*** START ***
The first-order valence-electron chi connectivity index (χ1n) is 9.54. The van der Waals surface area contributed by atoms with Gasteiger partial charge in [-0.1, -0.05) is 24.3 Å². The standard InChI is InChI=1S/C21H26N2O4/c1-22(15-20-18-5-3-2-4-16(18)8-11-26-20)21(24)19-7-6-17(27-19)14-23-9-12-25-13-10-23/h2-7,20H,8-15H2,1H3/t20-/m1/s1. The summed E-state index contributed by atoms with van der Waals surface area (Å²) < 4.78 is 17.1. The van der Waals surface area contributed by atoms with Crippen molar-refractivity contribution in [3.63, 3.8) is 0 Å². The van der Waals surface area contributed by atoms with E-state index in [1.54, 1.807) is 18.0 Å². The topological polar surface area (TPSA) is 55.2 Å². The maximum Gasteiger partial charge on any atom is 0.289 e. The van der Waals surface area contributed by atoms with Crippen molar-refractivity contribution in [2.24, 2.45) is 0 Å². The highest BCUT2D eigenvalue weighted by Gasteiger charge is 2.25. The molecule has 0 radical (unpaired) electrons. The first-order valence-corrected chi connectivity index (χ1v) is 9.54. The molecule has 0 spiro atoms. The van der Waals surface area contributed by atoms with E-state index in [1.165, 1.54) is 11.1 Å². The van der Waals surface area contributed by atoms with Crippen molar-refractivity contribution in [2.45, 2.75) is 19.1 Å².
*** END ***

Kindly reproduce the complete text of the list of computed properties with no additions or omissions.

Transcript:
The first-order valence-electron chi connectivity index (χ1n) is 9.54. The van der Waals surface area contributed by atoms with Gasteiger partial charge in [-0.1, -0.05) is 24.3 Å². The standard InChI is InChI=1S/C21H26N2O4/c1-22(15-20-18-5-3-2-4-16(18)8-11-26-20)21(24)19-7-6-17(27-19)14-23-9-12-25-13-10-23/h2-7,20H,8-15H2,1H3/t20-/m1/s1. The summed E-state index contributed by atoms with van der Waals surface area (Å²) < 4.78 is 17.1. The van der Waals surface area contributed by atoms with Crippen molar-refractivity contribution in [3.63, 3.8) is 0 Å². The van der Waals surface area contributed by atoms with E-state index in [1.54, 1.807) is 18.0 Å². The topological polar surface area (TPSA) is 55.2 Å². The maximum Gasteiger partial charge on any atom is 0.289 e. The van der Waals surface area contributed by atoms with Crippen molar-refractivity contribution in [2.24, 2.45) is 0 Å². The highest BCUT2D eigenvalue weighted by Gasteiger charge is 2.25. The molecule has 0 radical (unpaired) electrons. The first-order valence-corrected chi connectivity index (χ1v) is 9.54. The molecule has 0 spiro atoms. The van der Waals surface area contributed by atoms with E-state index in [1.165, 1.54) is 11.1 Å². The van der Waals surface area contributed by atoms with Crippen molar-refractivity contribution in [2.45, 2.75) is 19.1 Å².